Dogs and cactus do not mix. Small animals like to hide in dense clumps of cactus. Sadly, your unknowing best friend likes to investigate small animals. The next thing you know, you have a very unhappy and probably whining comrade at your feet staring at you with soulful eyes. Your first reaction is probably to remind your friend that you tried to tell him. Now, you get the luxury of getting those cactus thorns from his coat.
First, you need to calm Fido. He will be agitated and probably in pain if the needles have broken into his skin. Do not let him bite or scratch at the afflicted areas or he could transfer the needles to his mouth, paws, or force them farther into the skin.
The next thing you need to do is gather the needed supplies. Hopefully you already have them, but if not, then a quick trip to the store can solve that problem. Just be sure to leave Fido with a trusted friend who knows to try and keep him calm. You need a stiff-toothed or coarse comb and a pair of tweezers, needle-nose pliers, or something else that can afford a grip on the needle.
When you have your supplies ready, find someone to assist you. A friend, spouse, or family member is handy for this. They need to keep the dog calm and help prevent him from snapping at you or biting the inflicted area while you work.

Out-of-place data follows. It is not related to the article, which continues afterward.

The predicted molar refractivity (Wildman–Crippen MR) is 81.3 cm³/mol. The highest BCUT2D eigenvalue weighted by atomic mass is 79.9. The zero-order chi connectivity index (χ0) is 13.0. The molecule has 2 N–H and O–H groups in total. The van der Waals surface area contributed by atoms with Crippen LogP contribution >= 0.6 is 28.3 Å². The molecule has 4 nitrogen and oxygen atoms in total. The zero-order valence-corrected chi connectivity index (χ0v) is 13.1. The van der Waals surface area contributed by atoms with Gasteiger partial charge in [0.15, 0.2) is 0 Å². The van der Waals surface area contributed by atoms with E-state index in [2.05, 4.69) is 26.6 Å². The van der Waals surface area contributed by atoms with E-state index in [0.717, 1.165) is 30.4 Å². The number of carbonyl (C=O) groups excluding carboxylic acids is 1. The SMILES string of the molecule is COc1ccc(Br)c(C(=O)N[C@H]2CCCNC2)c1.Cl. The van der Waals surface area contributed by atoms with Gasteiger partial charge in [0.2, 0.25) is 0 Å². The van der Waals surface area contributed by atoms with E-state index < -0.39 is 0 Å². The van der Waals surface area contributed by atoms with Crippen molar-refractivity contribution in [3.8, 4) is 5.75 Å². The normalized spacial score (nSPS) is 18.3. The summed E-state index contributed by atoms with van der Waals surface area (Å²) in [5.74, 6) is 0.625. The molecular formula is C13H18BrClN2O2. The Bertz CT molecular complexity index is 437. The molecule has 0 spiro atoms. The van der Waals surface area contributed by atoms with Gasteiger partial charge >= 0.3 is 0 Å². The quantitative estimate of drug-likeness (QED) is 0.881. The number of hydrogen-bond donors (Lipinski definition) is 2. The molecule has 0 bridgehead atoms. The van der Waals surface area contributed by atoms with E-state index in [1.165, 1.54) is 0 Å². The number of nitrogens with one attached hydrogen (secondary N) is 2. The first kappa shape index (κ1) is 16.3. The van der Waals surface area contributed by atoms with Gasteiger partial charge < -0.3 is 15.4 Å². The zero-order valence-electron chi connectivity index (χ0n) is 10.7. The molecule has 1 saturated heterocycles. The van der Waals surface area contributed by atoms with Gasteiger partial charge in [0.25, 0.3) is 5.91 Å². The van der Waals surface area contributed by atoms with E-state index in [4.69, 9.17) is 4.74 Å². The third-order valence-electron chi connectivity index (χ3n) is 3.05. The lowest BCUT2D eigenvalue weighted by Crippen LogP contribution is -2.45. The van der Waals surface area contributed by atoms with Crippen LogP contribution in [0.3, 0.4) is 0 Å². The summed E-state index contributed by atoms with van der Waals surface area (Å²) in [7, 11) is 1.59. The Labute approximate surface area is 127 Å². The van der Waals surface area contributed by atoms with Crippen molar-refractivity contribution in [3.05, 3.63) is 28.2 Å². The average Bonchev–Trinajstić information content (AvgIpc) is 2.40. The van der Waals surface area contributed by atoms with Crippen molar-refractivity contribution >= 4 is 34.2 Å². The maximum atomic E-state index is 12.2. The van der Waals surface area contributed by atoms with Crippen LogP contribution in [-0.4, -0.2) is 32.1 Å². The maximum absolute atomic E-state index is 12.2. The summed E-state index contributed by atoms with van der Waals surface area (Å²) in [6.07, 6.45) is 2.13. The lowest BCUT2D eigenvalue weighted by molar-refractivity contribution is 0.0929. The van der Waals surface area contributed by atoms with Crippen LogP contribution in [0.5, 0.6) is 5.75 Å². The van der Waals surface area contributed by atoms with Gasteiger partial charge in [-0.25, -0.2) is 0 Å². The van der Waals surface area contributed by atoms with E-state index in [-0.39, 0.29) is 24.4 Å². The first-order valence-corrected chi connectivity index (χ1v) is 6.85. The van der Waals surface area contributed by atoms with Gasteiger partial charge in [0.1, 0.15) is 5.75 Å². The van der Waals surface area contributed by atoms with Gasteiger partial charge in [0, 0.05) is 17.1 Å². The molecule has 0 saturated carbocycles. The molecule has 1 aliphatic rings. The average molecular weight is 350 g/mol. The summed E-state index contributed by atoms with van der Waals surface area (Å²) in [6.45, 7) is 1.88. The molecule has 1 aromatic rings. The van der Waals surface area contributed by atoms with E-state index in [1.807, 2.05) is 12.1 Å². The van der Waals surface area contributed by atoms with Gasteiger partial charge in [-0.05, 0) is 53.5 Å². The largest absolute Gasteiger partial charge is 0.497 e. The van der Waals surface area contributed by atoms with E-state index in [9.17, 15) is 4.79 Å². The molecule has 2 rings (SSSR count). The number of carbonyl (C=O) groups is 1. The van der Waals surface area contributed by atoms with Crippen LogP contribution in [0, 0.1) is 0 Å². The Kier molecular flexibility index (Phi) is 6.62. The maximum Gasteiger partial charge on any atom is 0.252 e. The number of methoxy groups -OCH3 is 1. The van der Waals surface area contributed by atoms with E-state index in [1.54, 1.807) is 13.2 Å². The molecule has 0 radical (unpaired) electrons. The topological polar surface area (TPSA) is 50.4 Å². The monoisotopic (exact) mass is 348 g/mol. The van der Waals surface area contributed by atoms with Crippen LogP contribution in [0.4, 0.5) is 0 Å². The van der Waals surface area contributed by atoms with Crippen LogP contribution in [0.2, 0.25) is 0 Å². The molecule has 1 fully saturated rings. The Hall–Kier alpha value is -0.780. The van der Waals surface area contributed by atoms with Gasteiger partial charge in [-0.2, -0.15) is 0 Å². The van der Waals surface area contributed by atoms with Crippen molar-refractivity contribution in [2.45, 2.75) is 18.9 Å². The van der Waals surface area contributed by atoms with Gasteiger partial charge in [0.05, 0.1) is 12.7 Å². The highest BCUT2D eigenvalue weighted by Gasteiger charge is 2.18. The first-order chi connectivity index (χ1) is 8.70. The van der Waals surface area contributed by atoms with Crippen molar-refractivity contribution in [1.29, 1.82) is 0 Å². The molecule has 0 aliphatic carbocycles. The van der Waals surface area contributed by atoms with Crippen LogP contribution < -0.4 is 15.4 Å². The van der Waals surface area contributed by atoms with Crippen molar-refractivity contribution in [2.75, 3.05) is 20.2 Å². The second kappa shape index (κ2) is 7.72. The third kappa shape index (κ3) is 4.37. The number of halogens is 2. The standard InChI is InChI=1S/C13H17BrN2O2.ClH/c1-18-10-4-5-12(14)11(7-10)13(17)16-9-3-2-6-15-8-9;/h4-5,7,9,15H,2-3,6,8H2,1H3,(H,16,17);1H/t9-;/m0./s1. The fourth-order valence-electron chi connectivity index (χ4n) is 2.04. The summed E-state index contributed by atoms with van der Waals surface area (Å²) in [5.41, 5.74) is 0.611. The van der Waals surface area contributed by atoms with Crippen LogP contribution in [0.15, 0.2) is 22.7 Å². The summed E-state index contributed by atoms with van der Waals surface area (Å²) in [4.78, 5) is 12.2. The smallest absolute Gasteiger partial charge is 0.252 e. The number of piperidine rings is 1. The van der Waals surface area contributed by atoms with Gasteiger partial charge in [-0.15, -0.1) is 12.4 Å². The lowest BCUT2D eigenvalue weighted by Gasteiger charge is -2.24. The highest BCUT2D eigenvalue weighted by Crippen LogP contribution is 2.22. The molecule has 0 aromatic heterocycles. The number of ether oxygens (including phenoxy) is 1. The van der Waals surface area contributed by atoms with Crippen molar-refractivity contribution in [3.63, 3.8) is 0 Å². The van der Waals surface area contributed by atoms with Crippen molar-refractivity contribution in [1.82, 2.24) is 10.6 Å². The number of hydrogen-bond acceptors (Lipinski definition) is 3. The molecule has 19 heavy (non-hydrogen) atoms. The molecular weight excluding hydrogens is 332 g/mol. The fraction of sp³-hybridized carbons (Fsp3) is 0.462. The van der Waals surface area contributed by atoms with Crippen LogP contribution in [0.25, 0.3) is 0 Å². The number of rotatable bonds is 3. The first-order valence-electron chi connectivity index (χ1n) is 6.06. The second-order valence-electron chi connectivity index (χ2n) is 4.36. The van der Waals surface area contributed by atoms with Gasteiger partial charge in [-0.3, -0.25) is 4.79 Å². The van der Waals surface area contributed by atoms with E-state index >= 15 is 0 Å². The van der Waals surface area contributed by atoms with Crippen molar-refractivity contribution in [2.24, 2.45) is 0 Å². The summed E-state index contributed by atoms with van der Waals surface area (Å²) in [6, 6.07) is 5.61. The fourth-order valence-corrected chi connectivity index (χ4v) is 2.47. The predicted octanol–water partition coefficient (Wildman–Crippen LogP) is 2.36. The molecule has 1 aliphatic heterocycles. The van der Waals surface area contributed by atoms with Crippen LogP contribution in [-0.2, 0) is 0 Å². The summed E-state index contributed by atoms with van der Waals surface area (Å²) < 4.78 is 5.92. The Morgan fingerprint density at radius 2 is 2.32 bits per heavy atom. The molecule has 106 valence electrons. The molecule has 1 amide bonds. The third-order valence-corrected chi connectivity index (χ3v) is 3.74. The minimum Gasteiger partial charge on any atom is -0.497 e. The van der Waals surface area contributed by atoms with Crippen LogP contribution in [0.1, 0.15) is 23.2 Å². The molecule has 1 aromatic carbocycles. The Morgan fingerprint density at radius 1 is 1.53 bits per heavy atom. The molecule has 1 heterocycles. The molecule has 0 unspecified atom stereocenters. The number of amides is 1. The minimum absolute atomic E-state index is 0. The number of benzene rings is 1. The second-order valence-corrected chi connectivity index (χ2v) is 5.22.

Once you are ready, run the comb through Fido's fur. This action will dislodge most of the needles, but it is advised that you do this as gently as possible. Most cactus needles will come out relatively easy while brushing your dog's fur, but sometimes the finer needles will escape the teeth of your comb.
That is where the tweezers, pliers, or other graspable tools come in. This part will take patience from you, your dog, and your assistant. You will need to get into a position that will allow you to work comfortably while you pull the needles out one at a time. Your assistant may need to better restrain Fido since this can become painful if the needle is embedded in the skin. It will also prevent him from snapping at you or jerking. A badly timed jerk can cause the needle in question to change from its current host to you.
Gently grip the cactus needle and pull with the grain of Fido's fur. Pulling against the fur can cause agitation, especially if you accidentally grab some of his hairs along with the needle. If the needles are in the pads of the dog's feet, be careful not to grab the pads in the process of getting the needles out. Also make sure that the legs are pinned down so the dog doesn't accidentally fling needles everywhere if he decides to kick.
If you are uncomfortable with removing the cactus needle from your dog, don't worry. Veterinarians in desert locations are equipped to easily deal with this kind of situation. If the needles are around the face, 'armpits,' or groin area of your dog, then it is recommended to take the dog to the vet instead of removing the needles yourself.